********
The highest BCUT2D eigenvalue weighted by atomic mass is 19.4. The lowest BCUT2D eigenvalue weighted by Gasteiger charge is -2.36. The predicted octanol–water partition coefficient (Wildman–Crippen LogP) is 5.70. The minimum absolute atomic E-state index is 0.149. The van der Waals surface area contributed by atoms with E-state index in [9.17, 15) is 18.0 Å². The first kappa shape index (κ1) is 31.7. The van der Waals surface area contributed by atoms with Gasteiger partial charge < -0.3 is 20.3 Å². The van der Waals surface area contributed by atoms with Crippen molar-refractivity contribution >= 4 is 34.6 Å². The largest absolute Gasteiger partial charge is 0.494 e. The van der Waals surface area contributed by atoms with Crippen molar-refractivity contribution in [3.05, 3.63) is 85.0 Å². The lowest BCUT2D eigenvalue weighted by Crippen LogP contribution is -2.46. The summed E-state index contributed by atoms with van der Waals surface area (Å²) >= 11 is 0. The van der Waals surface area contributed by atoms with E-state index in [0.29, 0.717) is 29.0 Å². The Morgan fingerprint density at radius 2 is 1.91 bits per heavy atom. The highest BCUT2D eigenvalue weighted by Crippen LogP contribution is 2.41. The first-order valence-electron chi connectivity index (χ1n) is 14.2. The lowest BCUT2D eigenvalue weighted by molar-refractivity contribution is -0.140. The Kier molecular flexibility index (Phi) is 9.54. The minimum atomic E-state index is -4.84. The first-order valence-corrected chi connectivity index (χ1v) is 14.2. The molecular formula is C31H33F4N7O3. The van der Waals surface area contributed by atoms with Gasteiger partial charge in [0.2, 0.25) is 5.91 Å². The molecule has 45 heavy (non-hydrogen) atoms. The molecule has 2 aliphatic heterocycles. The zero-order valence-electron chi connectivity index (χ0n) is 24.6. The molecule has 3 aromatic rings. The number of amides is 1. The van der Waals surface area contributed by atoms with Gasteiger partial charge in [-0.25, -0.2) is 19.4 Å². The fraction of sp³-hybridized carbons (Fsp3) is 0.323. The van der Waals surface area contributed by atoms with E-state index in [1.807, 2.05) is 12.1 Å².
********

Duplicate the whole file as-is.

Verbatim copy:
The highest BCUT2D eigenvalue weighted by atomic mass is 19.4. The lowest BCUT2D eigenvalue weighted by Gasteiger charge is -2.36. The predicted octanol–water partition coefficient (Wildman–Crippen LogP) is 5.70. The minimum absolute atomic E-state index is 0.149. The van der Waals surface area contributed by atoms with E-state index in [9.17, 15) is 18.0 Å². The first kappa shape index (κ1) is 31.7. The van der Waals surface area contributed by atoms with Gasteiger partial charge < -0.3 is 20.3 Å². The van der Waals surface area contributed by atoms with Crippen molar-refractivity contribution >= 4 is 34.6 Å². The largest absolute Gasteiger partial charge is 0.494 e. The van der Waals surface area contributed by atoms with Crippen molar-refractivity contribution in [3.05, 3.63) is 85.0 Å². The lowest BCUT2D eigenvalue weighted by Crippen LogP contribution is -2.46. The summed E-state index contributed by atoms with van der Waals surface area (Å²) >= 11 is 0. The van der Waals surface area contributed by atoms with E-state index in [0.29, 0.717) is 29.0 Å². The Morgan fingerprint density at radius 2 is 1.91 bits per heavy atom. The highest BCUT2D eigenvalue weighted by Crippen LogP contribution is 2.41. The first-order valence-electron chi connectivity index (χ1n) is 14.2. The lowest BCUT2D eigenvalue weighted by molar-refractivity contribution is -0.140. The Kier molecular flexibility index (Phi) is 9.54. The minimum atomic E-state index is -4.84. The first-order valence-corrected chi connectivity index (χ1v) is 14.2. The molecular formula is C31H33F4N7O3. The van der Waals surface area contributed by atoms with Gasteiger partial charge in [0.2, 0.25) is 5.91 Å². The molecule has 45 heavy (non-hydrogen) atoms. The molecule has 2 aliphatic heterocycles. The zero-order valence-electron chi connectivity index (χ0n) is 24.6. The molecule has 3 aromatic rings. The number of amides is 1. The van der Waals surface area contributed by atoms with Gasteiger partial charge in [-0.25, -0.2) is 19.4 Å². The fraction of sp³-hybridized carbons (Fsp3) is 0.323. The van der Waals surface area contributed by atoms with E-state index in [1.807, 2.05) is 12.1 Å².